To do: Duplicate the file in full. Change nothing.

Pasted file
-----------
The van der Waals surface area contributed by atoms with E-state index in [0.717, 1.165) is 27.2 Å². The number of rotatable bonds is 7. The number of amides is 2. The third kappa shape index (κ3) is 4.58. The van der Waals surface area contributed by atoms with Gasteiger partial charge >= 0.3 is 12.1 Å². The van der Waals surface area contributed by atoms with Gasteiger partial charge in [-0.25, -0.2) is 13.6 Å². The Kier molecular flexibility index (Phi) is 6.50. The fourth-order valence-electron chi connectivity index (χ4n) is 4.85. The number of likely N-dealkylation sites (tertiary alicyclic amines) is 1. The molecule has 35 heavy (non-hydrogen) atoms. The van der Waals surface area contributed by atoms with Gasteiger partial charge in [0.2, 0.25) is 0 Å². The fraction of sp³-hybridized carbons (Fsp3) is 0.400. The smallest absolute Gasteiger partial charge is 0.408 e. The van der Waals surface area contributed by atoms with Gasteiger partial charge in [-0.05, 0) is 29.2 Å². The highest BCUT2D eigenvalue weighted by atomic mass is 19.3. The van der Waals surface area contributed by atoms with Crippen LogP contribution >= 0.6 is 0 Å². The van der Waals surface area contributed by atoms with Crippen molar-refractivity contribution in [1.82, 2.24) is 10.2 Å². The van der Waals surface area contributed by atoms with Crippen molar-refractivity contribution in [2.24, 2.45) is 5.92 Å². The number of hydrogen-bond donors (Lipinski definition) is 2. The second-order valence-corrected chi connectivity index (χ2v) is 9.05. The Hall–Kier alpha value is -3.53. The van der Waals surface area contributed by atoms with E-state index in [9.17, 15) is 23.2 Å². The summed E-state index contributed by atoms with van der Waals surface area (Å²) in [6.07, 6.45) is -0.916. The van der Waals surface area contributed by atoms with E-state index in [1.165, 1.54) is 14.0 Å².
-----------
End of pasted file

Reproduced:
The van der Waals surface area contributed by atoms with E-state index in [0.717, 1.165) is 27.2 Å². The number of rotatable bonds is 7. The number of amides is 2. The third kappa shape index (κ3) is 4.58. The van der Waals surface area contributed by atoms with Gasteiger partial charge >= 0.3 is 12.1 Å². The van der Waals surface area contributed by atoms with Gasteiger partial charge in [-0.25, -0.2) is 13.6 Å². The Kier molecular flexibility index (Phi) is 6.50. The fourth-order valence-electron chi connectivity index (χ4n) is 4.85. The number of likely N-dealkylation sites (tertiary alicyclic amines) is 1. The molecule has 35 heavy (non-hydrogen) atoms. The van der Waals surface area contributed by atoms with Gasteiger partial charge in [0.2, 0.25) is 0 Å². The fraction of sp³-hybridized carbons (Fsp3) is 0.400. The smallest absolute Gasteiger partial charge is 0.408 e. The van der Waals surface area contributed by atoms with Gasteiger partial charge in [-0.05, 0) is 29.2 Å². The highest BCUT2D eigenvalue weighted by atomic mass is 19.3. The van der Waals surface area contributed by atoms with Crippen LogP contribution >= 0.6 is 0 Å². The van der Waals surface area contributed by atoms with Crippen molar-refractivity contribution in [1.82, 2.24) is 10.2 Å². The van der Waals surface area contributed by atoms with Crippen molar-refractivity contribution in [2.24, 2.45) is 5.92 Å². The number of hydrogen-bond donors (Lipinski definition) is 2. The second-order valence-corrected chi connectivity index (χ2v) is 9.05. The Hall–Kier alpha value is -3.53. The van der Waals surface area contributed by atoms with E-state index in [9.17, 15) is 23.2 Å². The summed E-state index contributed by atoms with van der Waals surface area (Å²) in [6.07, 6.45) is -0.916. The van der Waals surface area contributed by atoms with E-state index in [1.165, 1.54) is 14.0 Å².